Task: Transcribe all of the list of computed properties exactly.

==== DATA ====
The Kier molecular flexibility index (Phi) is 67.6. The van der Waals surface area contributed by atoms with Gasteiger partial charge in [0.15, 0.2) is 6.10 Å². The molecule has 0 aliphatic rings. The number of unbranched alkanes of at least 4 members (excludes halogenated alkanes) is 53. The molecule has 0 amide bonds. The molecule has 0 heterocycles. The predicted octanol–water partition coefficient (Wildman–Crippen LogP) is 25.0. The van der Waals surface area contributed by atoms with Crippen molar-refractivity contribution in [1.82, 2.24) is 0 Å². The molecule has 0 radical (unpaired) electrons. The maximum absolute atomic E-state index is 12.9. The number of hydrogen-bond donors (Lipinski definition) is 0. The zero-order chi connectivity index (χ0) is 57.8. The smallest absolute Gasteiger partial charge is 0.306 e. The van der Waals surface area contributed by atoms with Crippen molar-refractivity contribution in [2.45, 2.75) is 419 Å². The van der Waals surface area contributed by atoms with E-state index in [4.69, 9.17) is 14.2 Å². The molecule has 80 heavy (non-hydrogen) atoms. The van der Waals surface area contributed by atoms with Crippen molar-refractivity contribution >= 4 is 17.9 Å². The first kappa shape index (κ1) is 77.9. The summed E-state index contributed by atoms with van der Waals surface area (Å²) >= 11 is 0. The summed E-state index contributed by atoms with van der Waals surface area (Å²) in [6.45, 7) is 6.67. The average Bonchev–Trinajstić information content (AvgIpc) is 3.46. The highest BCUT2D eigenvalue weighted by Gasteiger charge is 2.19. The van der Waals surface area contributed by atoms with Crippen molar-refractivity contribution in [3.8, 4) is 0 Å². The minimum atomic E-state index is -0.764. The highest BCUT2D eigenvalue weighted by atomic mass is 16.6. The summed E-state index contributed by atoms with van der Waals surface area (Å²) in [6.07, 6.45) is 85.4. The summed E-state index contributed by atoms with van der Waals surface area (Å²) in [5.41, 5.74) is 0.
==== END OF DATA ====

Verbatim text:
The Kier molecular flexibility index (Phi) is 67.6. The van der Waals surface area contributed by atoms with Gasteiger partial charge in [0.15, 0.2) is 6.10 Å². The molecule has 0 aliphatic rings. The number of unbranched alkanes of at least 4 members (excludes halogenated alkanes) is 53. The molecule has 0 amide bonds. The molecule has 0 heterocycles. The predicted octanol–water partition coefficient (Wildman–Crippen LogP) is 25.0. The van der Waals surface area contributed by atoms with Crippen molar-refractivity contribution in [1.82, 2.24) is 0 Å². The molecule has 0 radical (unpaired) electrons. The maximum absolute atomic E-state index is 12.9. The number of hydrogen-bond donors (Lipinski definition) is 0. The zero-order chi connectivity index (χ0) is 57.8. The smallest absolute Gasteiger partial charge is 0.306 e. The van der Waals surface area contributed by atoms with Crippen molar-refractivity contribution in [2.45, 2.75) is 419 Å². The van der Waals surface area contributed by atoms with E-state index in [4.69, 9.17) is 14.2 Å². The molecule has 80 heavy (non-hydrogen) atoms. The van der Waals surface area contributed by atoms with Crippen molar-refractivity contribution >= 4 is 17.9 Å². The first kappa shape index (κ1) is 77.9. The summed E-state index contributed by atoms with van der Waals surface area (Å²) >= 11 is 0. The summed E-state index contributed by atoms with van der Waals surface area (Å²) in [6.45, 7) is 6.67. The average Bonchev–Trinajstić information content (AvgIpc) is 3.46. The highest BCUT2D eigenvalue weighted by Gasteiger charge is 2.19. The van der Waals surface area contributed by atoms with Crippen molar-refractivity contribution in [3.8, 4) is 0 Å². The minimum atomic E-state index is -0.764. The highest BCUT2D eigenvalue weighted by atomic mass is 16.6. The summed E-state index contributed by atoms with van der Waals surface area (Å²) in [6.07, 6.45) is 85.4. The summed E-state index contributed by atoms with van der Waals surface area (Å²) in [5.41, 5.74) is 0.